Cross stitch pattern of the quote “The Emerald City is not actually emerald”. This one was requested by one of my Patrons who is a big fan of the original Oz book series. Download the PDF here: The Emerald City Pattern
Grid Size:65W x 59H
Design Area:4.50″ x 4.07″ (63 x 57 stitches)
My Patron, NinjaGoemon, is helping to build a town just for ghosts, a ghost town if you will. Every ghost wants a nice place to haunt. You can keep them comfortable with familiar architecture, but the most important part is to make sure they have a good community of other ghosts to keep them company. Who knew ghosts could get lonely?
Apparently there is a lot more to Oz than I first thought. There’s a whole series of books that you can read for free on the Library of Congress website. It’s kind of funny. I’ve been reading The Phantom Tollbooth and I read Alice in Wonderland a few years ago. It seems like there’s a whole genre of children’s fiction that I missed out on of child-on-an-acid-trip stories. Honestly, these books are right up my alley. They’re all so creative and spontaneous. I suppose the point of stories like this wasn’t really to tell a coherent narrative, but to keep a child reading a few more sentences.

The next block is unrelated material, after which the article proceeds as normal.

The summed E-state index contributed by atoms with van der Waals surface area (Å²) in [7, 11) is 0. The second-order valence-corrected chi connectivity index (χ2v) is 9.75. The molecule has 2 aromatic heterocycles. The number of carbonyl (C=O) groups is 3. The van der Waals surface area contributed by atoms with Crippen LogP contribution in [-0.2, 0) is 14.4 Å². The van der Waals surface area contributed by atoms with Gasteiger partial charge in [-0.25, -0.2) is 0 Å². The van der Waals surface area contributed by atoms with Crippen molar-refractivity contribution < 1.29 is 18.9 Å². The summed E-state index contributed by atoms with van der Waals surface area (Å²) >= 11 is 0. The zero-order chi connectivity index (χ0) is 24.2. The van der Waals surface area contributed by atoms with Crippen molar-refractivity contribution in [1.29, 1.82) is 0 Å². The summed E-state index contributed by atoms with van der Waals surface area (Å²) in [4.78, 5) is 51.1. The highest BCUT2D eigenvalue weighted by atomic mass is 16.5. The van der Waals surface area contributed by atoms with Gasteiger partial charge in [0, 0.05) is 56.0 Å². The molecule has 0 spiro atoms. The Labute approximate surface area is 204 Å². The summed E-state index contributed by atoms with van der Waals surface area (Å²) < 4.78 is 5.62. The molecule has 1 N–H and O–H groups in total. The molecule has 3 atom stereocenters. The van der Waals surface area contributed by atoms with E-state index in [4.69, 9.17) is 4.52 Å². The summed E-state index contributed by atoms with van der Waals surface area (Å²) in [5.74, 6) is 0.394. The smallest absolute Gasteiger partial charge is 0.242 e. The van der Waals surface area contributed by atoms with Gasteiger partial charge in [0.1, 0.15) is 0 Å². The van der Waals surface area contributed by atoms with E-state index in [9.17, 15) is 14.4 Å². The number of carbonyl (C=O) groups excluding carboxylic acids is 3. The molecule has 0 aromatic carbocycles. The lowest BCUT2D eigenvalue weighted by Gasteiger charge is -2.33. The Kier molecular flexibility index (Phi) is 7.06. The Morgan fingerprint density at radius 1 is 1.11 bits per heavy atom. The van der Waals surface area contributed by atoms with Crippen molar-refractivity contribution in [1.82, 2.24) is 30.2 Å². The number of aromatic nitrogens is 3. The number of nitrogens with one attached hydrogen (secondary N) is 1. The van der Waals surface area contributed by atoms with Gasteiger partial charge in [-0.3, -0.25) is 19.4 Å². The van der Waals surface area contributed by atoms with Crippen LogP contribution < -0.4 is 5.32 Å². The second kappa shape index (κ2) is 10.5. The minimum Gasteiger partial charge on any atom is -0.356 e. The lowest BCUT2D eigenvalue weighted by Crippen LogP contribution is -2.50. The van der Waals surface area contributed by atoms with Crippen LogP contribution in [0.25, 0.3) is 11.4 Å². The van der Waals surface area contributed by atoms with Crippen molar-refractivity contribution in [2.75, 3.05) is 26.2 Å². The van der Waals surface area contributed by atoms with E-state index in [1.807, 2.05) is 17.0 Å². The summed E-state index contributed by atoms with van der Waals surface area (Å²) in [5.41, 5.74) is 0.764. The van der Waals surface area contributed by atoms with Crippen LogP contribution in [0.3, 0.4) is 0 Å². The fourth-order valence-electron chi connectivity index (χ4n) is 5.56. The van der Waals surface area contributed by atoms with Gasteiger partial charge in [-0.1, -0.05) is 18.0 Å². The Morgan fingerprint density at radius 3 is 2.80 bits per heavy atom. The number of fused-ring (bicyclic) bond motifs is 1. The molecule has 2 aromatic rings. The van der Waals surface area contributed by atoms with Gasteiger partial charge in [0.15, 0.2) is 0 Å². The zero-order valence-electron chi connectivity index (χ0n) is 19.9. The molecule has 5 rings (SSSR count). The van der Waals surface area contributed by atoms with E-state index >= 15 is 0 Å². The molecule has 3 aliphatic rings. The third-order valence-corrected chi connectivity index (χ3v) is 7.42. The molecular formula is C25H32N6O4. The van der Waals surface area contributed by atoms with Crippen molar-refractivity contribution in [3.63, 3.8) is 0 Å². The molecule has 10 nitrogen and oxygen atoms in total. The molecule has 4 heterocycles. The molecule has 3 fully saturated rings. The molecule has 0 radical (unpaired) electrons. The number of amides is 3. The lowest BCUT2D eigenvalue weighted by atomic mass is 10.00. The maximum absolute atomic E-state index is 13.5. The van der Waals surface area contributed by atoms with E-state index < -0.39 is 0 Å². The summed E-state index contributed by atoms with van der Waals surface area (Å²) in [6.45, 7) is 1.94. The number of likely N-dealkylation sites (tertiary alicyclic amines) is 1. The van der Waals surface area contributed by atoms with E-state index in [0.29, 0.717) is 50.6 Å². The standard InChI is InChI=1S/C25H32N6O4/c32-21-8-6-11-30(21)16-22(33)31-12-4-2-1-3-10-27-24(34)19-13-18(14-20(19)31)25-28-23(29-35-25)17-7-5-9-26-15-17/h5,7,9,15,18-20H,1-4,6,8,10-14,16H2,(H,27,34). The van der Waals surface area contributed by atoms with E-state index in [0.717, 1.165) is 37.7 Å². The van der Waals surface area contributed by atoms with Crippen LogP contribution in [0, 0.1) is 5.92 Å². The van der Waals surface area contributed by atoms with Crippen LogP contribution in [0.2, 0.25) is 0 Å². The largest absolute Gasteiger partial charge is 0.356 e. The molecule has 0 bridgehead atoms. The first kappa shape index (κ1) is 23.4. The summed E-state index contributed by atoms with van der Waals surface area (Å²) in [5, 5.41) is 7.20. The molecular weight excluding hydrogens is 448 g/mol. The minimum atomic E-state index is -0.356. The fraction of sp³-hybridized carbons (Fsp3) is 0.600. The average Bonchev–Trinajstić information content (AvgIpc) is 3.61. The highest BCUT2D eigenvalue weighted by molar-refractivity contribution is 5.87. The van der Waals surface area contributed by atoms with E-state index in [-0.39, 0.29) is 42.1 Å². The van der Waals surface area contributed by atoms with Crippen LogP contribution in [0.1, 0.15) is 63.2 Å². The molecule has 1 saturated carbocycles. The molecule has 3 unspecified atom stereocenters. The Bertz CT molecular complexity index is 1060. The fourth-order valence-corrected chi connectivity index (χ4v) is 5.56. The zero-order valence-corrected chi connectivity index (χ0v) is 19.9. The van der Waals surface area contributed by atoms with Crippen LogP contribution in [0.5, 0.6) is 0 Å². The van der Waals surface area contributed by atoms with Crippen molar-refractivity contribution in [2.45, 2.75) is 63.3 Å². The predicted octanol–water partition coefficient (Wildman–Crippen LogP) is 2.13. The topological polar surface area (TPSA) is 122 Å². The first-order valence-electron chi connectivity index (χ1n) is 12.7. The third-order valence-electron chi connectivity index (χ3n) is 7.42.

As adults, we often overlook the fact that not everyone can read so effortlessly. It’s a skill that requires a lot of concentration early on and your reading speed can differ greatly even among people of the same age. I have a theory that the reason stories like this were so popular was because the scenes and characters changing so often would keep kids engaged even if what exactly they were reading didn’t make a lot of sense.
I had an experience like this when I was learning some Spanish. I watched a cooking video and every time I didn’t know a word, I would stop and look it up. I watched that video five times looking for vocabulary words and pronunciation, but even now I don’t think I could tell you what the recipe was, just that it included dientes de ajo which translates to garlic teeth. I think that’s the same kind of thing that happens when you’re first learning to read. You’re so focused on how the letters go together and the strange words that the story isn’t all that important.
But in the end you do remember having fun, and that’s what matters. That’s what makes a reader for life.